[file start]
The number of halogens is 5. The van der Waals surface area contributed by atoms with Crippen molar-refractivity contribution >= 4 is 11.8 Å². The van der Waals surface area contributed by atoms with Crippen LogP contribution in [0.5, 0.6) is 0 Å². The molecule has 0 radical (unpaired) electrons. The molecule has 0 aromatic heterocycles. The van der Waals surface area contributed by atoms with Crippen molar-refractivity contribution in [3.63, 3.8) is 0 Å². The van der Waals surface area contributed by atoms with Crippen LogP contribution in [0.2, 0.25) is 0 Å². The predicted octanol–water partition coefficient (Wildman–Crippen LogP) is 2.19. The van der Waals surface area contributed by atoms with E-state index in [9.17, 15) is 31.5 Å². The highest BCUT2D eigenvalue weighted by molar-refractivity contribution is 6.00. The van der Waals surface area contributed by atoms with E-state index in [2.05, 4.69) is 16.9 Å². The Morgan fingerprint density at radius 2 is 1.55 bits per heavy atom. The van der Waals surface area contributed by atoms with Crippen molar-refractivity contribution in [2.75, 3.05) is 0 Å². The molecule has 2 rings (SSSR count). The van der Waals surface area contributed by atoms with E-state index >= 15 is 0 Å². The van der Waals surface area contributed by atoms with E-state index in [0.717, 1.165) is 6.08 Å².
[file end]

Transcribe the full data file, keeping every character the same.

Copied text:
The number of halogens is 5. The van der Waals surface area contributed by atoms with Crippen molar-refractivity contribution >= 4 is 11.8 Å². The van der Waals surface area contributed by atoms with Crippen LogP contribution in [0.5, 0.6) is 0 Å². The molecule has 0 radical (unpaired) electrons. The molecule has 0 aromatic heterocycles. The van der Waals surface area contributed by atoms with Crippen molar-refractivity contribution in [3.63, 3.8) is 0 Å². The van der Waals surface area contributed by atoms with Crippen LogP contribution in [0.2, 0.25) is 0 Å². The predicted octanol–water partition coefficient (Wildman–Crippen LogP) is 2.19. The van der Waals surface area contributed by atoms with E-state index in [9.17, 15) is 31.5 Å². The highest BCUT2D eigenvalue weighted by molar-refractivity contribution is 6.00. The van der Waals surface area contributed by atoms with E-state index in [2.05, 4.69) is 16.9 Å². The Morgan fingerprint density at radius 2 is 1.55 bits per heavy atom. The van der Waals surface area contributed by atoms with Crippen molar-refractivity contribution in [2.75, 3.05) is 0 Å². The molecule has 2 rings (SSSR count). The van der Waals surface area contributed by atoms with E-state index >= 15 is 0 Å². The van der Waals surface area contributed by atoms with E-state index in [0.717, 1.165) is 6.08 Å².